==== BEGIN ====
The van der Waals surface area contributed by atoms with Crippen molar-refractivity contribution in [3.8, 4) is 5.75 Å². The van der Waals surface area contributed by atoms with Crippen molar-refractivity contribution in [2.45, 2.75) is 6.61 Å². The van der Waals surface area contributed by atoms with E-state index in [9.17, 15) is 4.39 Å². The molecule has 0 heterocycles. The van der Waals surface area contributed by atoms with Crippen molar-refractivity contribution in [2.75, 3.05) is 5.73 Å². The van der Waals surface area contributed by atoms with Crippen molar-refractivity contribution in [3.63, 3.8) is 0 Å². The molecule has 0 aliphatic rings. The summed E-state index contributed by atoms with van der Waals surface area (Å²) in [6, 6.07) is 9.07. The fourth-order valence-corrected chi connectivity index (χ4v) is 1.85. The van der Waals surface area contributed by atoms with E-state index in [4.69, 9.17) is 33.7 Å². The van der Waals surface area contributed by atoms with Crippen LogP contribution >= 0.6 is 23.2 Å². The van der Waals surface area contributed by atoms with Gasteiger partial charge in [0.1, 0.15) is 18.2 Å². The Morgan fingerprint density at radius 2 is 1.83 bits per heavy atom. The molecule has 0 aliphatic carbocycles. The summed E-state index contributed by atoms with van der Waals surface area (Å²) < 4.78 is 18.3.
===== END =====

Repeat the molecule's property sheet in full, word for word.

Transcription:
The van der Waals surface area contributed by atoms with Crippen molar-refractivity contribution in [3.8, 4) is 5.75 Å². The van der Waals surface area contributed by atoms with Crippen molar-refractivity contribution in [2.45, 2.75) is 6.61 Å². The van der Waals surface area contributed by atoms with E-state index in [9.17, 15) is 4.39 Å². The molecule has 0 heterocycles. The van der Waals surface area contributed by atoms with Crippen molar-refractivity contribution in [2.75, 3.05) is 5.73 Å². The van der Waals surface area contributed by atoms with Crippen molar-refractivity contribution in [3.63, 3.8) is 0 Å². The molecule has 0 aliphatic rings. The summed E-state index contributed by atoms with van der Waals surface area (Å²) in [6, 6.07) is 9.07. The fourth-order valence-corrected chi connectivity index (χ4v) is 1.85. The van der Waals surface area contributed by atoms with E-state index in [4.69, 9.17) is 33.7 Å². The van der Waals surface area contributed by atoms with Crippen LogP contribution >= 0.6 is 23.2 Å². The van der Waals surface area contributed by atoms with Gasteiger partial charge in [0.1, 0.15) is 18.2 Å². The Morgan fingerprint density at radius 2 is 1.83 bits per heavy atom. The molecule has 0 aliphatic carbocycles. The summed E-state index contributed by atoms with van der Waals surface area (Å²) < 4.78 is 18.3.